Paul Quinn College has found a way to score big on the football field—without playing a single down.

The Dallas, Texas college, which was founded in 1872, recently abandoned its football program and converted the field into a working organic farm maintained by the students themselves.

The metamorphosis was the idea of Quinn president Michael Sorrell, whose goal was to teach agriculture to students in an urban community that, due to the dearth of supermarkets in the area, has difficulty obtaining quality food.

The ‘We Over Me Farm’ is, as Sorrell describes it, the fundamental core of the institution.

“It shapes the way we view ourselves,” says Sorrell. “It shapes the way we teach our students, it shapes the way we reach out to the community, it provides a very real and tangible example of this notion that we simply can do better and we don’t have to wait for anyone to do for us [what] we can do for ourselves.”

The project has caught on with enthusiastic Quinn undergrads like Ronisha Isham, who has the neighborhood in mind. “It helps the community,” Isham says, “and I’m really big on community service.”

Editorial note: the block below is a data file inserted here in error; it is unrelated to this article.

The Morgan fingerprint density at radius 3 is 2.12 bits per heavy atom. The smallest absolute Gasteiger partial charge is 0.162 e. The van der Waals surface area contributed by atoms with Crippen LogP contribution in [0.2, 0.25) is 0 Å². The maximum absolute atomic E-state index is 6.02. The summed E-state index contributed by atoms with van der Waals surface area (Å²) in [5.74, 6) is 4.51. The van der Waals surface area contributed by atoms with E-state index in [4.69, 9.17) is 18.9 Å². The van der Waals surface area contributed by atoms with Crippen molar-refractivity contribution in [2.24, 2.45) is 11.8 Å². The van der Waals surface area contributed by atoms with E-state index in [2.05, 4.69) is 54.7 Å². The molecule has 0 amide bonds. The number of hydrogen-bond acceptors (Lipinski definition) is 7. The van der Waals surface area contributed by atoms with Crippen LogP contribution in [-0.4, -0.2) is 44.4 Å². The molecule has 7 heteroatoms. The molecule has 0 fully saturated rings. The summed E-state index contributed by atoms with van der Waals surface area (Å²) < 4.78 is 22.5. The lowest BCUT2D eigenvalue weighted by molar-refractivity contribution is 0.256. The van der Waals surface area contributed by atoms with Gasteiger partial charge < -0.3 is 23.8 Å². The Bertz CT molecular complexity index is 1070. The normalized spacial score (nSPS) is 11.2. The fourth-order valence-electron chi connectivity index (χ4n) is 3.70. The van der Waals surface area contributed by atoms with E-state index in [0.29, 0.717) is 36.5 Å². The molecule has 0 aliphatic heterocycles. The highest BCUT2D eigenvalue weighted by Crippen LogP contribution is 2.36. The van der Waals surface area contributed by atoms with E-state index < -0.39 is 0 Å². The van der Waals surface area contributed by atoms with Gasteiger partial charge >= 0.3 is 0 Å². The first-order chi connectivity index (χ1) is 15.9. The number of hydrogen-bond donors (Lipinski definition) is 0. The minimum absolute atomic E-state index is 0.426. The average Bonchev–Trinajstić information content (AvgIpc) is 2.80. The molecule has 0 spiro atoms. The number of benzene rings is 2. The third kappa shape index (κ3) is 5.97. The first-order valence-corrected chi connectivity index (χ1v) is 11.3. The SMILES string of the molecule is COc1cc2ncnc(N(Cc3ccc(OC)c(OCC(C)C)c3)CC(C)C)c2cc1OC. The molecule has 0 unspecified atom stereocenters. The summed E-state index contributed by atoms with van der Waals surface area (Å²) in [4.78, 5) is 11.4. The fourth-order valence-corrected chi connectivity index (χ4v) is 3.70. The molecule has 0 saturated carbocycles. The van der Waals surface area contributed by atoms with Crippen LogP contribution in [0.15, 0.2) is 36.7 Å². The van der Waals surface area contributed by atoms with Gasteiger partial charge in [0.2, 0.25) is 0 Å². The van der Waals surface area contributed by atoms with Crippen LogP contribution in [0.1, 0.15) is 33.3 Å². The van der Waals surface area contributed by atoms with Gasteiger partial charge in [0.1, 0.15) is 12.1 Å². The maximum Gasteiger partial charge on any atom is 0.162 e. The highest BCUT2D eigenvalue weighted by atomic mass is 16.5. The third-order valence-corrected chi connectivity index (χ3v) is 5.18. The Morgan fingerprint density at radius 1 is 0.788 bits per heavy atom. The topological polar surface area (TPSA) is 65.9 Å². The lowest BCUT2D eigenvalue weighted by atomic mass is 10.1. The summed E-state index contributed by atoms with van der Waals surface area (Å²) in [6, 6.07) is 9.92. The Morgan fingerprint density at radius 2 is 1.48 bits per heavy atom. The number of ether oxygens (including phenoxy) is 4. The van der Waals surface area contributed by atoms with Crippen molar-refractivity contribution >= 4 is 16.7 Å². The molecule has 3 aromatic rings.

Fellow student Benito Vidaure beams, “I just fell in love with the dirt.”

Slow Films has more on ‘We Over Me Farm’ in a short-form video viewable here. For further reading, see Janet Heimlich’s article in ‘The Texas Observer.’

About the Author

James Boyce

James Boyce has been involved in the progressive community online since his role as a Senior Advisor for John Kerry in 2004. Since then, he has been both a leading blogger, a frequent contributor to MSNBC, advisor to Bill Richardson in 2008, and founder of Common Sense NMS ( a online strategy group with clients such as Product (RED), NRDC, The Rainforest Alliance, Stonyfield Farm and more. James can be reached at

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